The research was funded by Kidney Research UK. Elaine Davies, Director of Research Operations from the charity, says:

“Donald’s work has used novel pharmacological and molecular tools in generating these new findings which increase our knowledge about the complex balance that clinicians need to consider when treating patients with CKD.”

 

‘Unbelievable underground’ could improve sustainable land management

A new study from Faculty scientist Professor Richard Bardgett and Professor Wim van der Putten of the Netherlands Institute of Ecology may demonstrate how organisms below-ground could have far-reaching impacts on future ecosystems. This previously neglected area could help us to understand how ecosystems are responding to climate change. The paper also discusses how the world beneath us could be used for sustainable land management. Professor Bardgett explained:

“The soil beneath our feet arguably represents the most diverse place on Earth. Soil communities are extremely complex with literally millions of species and billions of individual organisms within a single grassland or forest. Despite this plethora of life, the underground world has been largely neglected by research. It certainly used to be a case of out of sight out of mind, although over the last decade we have seen a significant increase in work in this area.”

This increase has helped to explain how the organisms interact with each other and, crucially, how they influence the above-ground flora and fauna. Professor Bardgett discussed the results:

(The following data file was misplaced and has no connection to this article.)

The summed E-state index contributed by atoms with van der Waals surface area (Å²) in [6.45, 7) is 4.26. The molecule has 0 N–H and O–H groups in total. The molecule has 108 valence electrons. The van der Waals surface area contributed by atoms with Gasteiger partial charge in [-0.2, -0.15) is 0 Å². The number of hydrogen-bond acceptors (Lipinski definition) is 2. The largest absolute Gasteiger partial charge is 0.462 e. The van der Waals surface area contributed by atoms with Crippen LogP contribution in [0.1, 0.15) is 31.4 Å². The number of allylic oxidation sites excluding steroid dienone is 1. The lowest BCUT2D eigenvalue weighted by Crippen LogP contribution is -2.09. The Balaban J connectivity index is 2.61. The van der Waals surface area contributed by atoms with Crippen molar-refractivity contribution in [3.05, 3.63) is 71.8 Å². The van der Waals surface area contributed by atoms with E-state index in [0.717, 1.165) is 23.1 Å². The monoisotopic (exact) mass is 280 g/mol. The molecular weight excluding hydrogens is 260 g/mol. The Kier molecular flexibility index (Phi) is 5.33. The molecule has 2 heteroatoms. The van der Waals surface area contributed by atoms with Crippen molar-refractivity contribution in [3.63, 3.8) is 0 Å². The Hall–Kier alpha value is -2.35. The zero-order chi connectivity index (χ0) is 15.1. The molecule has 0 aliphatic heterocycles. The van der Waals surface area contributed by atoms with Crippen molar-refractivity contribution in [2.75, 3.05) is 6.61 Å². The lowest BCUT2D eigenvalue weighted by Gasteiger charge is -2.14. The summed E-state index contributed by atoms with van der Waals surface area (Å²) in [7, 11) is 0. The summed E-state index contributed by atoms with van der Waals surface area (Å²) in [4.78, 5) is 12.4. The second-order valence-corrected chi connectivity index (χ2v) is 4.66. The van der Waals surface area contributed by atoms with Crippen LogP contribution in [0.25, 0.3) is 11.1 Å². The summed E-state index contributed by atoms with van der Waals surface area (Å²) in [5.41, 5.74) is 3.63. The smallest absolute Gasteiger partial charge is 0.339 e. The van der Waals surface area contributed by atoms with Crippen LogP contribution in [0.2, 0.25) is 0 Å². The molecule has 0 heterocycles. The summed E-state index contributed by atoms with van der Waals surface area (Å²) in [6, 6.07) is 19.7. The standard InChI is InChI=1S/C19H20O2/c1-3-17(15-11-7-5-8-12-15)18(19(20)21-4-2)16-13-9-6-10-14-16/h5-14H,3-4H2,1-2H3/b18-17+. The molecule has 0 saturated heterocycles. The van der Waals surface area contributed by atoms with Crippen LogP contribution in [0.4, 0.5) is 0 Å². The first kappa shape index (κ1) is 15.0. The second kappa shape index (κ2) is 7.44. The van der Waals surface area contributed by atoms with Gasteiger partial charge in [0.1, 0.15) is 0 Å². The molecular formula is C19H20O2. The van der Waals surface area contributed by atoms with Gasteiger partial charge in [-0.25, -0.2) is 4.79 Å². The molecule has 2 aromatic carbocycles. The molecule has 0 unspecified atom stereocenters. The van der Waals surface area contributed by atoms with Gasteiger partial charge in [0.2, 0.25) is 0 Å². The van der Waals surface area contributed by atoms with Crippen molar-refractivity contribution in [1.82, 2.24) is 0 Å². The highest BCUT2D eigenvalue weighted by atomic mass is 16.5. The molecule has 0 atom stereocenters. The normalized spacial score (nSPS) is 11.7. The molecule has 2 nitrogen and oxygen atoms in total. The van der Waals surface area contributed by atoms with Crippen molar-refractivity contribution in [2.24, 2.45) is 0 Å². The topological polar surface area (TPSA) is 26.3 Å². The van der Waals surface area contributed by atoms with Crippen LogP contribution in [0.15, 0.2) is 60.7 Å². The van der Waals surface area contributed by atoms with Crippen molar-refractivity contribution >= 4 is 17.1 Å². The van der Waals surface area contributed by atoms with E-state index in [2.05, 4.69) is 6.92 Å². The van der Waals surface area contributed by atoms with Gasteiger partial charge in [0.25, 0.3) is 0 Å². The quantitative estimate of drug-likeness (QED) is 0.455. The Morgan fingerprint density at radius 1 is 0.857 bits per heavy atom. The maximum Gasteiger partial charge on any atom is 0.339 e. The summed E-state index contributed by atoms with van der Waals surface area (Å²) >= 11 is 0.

“Recent soil biodiversity research has revealed that below-ground communities not only play a major role in shaping plant Soil Biodiversitybiodiversity and the way that ecosystems function, but it can also determine how they respond to environmental change. One of the key areas for future research will be to integrate what has been learnt about soil diversity into decisions about sustainable land management. There is an urgent need for new approaches to the maintenance and enhancement of soil fertility for food, feed and biomass production, the prevention of human disease, and tackling climate change. As we highlight in this paper, a new age of research is needed to meet these scientific challenges and to integrate such understanding into future land management and climate change mitigation strategies.”